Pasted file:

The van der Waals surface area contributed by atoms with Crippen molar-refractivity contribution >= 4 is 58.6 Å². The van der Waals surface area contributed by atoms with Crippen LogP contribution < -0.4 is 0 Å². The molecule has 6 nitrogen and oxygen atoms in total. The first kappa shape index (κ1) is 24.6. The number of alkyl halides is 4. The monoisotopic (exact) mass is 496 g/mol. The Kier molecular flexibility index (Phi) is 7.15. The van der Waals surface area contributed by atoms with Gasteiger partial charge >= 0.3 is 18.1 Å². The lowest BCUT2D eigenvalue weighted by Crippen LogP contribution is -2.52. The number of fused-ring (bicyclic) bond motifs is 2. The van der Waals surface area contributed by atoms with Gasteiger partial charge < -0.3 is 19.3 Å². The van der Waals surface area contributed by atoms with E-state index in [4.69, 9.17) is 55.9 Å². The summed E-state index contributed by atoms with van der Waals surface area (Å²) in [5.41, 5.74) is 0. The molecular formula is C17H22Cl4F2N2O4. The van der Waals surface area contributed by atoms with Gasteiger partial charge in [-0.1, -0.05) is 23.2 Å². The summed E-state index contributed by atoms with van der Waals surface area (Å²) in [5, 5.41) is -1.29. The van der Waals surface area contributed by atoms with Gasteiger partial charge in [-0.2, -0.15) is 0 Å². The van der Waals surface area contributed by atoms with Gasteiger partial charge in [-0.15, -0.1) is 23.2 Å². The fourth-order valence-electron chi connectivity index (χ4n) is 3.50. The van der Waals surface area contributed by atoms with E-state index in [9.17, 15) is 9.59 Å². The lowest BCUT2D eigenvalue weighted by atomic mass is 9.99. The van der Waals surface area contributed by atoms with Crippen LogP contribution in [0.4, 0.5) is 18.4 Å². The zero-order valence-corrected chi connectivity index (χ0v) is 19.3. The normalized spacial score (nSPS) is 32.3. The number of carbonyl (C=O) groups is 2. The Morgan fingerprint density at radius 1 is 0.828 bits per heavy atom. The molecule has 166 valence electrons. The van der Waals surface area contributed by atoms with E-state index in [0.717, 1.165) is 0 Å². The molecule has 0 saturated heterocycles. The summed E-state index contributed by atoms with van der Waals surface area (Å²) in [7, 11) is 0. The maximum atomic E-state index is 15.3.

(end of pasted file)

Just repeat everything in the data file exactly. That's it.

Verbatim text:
The van der Waals surface area contributed by atoms with Crippen molar-refractivity contribution >= 4 is 58.6 Å². The van der Waals surface area contributed by atoms with Crippen LogP contribution < -0.4 is 0 Å². The molecule has 6 nitrogen and oxygen atoms in total. The first kappa shape index (κ1) is 24.6. The number of alkyl halides is 4. The monoisotopic (exact) mass is 496 g/mol. The Kier molecular flexibility index (Phi) is 7.15. The van der Waals surface area contributed by atoms with Gasteiger partial charge >= 0.3 is 18.1 Å². The lowest BCUT2D eigenvalue weighted by Crippen LogP contribution is -2.52. The number of fused-ring (bicyclic) bond motifs is 2. The van der Waals surface area contributed by atoms with Gasteiger partial charge < -0.3 is 19.3 Å². The van der Waals surface area contributed by atoms with E-state index in [4.69, 9.17) is 55.9 Å². The summed E-state index contributed by atoms with van der Waals surface area (Å²) in [5.41, 5.74) is 0. The molecular formula is C17H22Cl4F2N2O4. The van der Waals surface area contributed by atoms with Gasteiger partial charge in [-0.1, -0.05) is 23.2 Å². The summed E-state index contributed by atoms with van der Waals surface area (Å²) in [5, 5.41) is -1.29. The van der Waals surface area contributed by atoms with Gasteiger partial charge in [-0.2, -0.15) is 0 Å². The van der Waals surface area contributed by atoms with Gasteiger partial charge in [-0.15, -0.1) is 23.2 Å². The fourth-order valence-electron chi connectivity index (χ4n) is 3.50. The van der Waals surface area contributed by atoms with E-state index in [9.17, 15) is 9.59 Å². The lowest BCUT2D eigenvalue weighted by atomic mass is 9.99. The van der Waals surface area contributed by atoms with Crippen LogP contribution in [0.4, 0.5) is 18.4 Å². The zero-order valence-corrected chi connectivity index (χ0v) is 19.3. The normalized spacial score (nSPS) is 32.3. The number of carbonyl (C=O) groups is 2. The Morgan fingerprint density at radius 1 is 0.828 bits per heavy atom. The molecule has 166 valence electrons. The van der Waals surface area contributed by atoms with E-state index in [0.717, 1.165) is 0 Å². The molecule has 0 saturated heterocycles. The summed E-state index contributed by atoms with van der Waals surface area (Å²) in [7, 11) is 0. The maximum atomic E-state index is 15.3.